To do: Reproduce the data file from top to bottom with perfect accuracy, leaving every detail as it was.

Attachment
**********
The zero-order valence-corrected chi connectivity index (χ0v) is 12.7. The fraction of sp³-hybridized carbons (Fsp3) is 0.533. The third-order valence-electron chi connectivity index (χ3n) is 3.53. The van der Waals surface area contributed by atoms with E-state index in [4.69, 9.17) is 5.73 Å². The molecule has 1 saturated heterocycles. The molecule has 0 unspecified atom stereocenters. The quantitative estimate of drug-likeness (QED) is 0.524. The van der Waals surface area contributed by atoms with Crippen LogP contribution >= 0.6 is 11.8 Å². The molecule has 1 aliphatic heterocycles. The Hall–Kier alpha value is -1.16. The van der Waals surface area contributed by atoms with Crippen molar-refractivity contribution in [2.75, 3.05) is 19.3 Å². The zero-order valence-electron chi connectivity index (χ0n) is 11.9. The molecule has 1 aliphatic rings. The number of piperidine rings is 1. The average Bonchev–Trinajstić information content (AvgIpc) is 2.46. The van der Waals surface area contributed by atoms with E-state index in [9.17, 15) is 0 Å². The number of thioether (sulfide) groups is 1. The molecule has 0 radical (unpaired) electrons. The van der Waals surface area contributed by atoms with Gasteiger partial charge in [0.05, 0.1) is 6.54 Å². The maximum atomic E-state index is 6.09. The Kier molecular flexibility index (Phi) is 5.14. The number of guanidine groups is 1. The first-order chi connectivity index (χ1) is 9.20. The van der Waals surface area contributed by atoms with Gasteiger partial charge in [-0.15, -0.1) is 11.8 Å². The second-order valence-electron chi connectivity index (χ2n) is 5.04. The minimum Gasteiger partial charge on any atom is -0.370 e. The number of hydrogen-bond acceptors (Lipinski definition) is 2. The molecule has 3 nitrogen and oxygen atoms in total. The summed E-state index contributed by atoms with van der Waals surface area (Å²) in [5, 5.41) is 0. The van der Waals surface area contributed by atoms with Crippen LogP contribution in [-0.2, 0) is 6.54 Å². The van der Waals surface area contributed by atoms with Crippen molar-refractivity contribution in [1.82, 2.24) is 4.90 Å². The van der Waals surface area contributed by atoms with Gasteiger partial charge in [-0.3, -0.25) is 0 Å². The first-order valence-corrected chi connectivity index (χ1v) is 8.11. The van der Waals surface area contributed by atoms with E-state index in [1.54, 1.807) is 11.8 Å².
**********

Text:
The zero-order valence-corrected chi connectivity index (χ0v) is 12.7. The fraction of sp³-hybridized carbons (Fsp3) is 0.533. The third-order valence-electron chi connectivity index (χ3n) is 3.53. The van der Waals surface area contributed by atoms with E-state index in [4.69, 9.17) is 5.73 Å². The molecule has 1 saturated heterocycles. The molecule has 0 unspecified atom stereocenters. The quantitative estimate of drug-likeness (QED) is 0.524. The van der Waals surface area contributed by atoms with Crippen LogP contribution >= 0.6 is 11.8 Å². The molecule has 1 aliphatic heterocycles. The Hall–Kier alpha value is -1.16. The van der Waals surface area contributed by atoms with Crippen molar-refractivity contribution in [2.75, 3.05) is 19.3 Å². The zero-order valence-electron chi connectivity index (χ0n) is 11.9. The molecule has 1 aliphatic rings. The number of piperidine rings is 1. The average Bonchev–Trinajstić information content (AvgIpc) is 2.46. The van der Waals surface area contributed by atoms with E-state index in [9.17, 15) is 0 Å². The number of thioether (sulfide) groups is 1. The molecule has 0 radical (unpaired) electrons. The van der Waals surface area contributed by atoms with Gasteiger partial charge in [0.05, 0.1) is 6.54 Å². The maximum atomic E-state index is 6.09. The Kier molecular flexibility index (Phi) is 5.14. The number of guanidine groups is 1. The first-order chi connectivity index (χ1) is 9.20. The van der Waals surface area contributed by atoms with Gasteiger partial charge in [-0.15, -0.1) is 11.8 Å². The second-order valence-electron chi connectivity index (χ2n) is 5.04. The minimum Gasteiger partial charge on any atom is -0.370 e. The number of hydrogen-bond acceptors (Lipinski definition) is 2. The molecule has 3 nitrogen and oxygen atoms in total. The summed E-state index contributed by atoms with van der Waals surface area (Å²) in [5, 5.41) is 0. The van der Waals surface area contributed by atoms with Crippen LogP contribution in [-0.2, 0) is 6.54 Å². The van der Waals surface area contributed by atoms with Crippen molar-refractivity contribution in [1.82, 2.24) is 4.90 Å². The van der Waals surface area contributed by atoms with Gasteiger partial charge in [-0.3, -0.25) is 0 Å². The first-order valence-corrected chi connectivity index (χ1v) is 8.11. The van der Waals surface area contributed by atoms with E-state index in [1.54, 1.807) is 11.8 Å².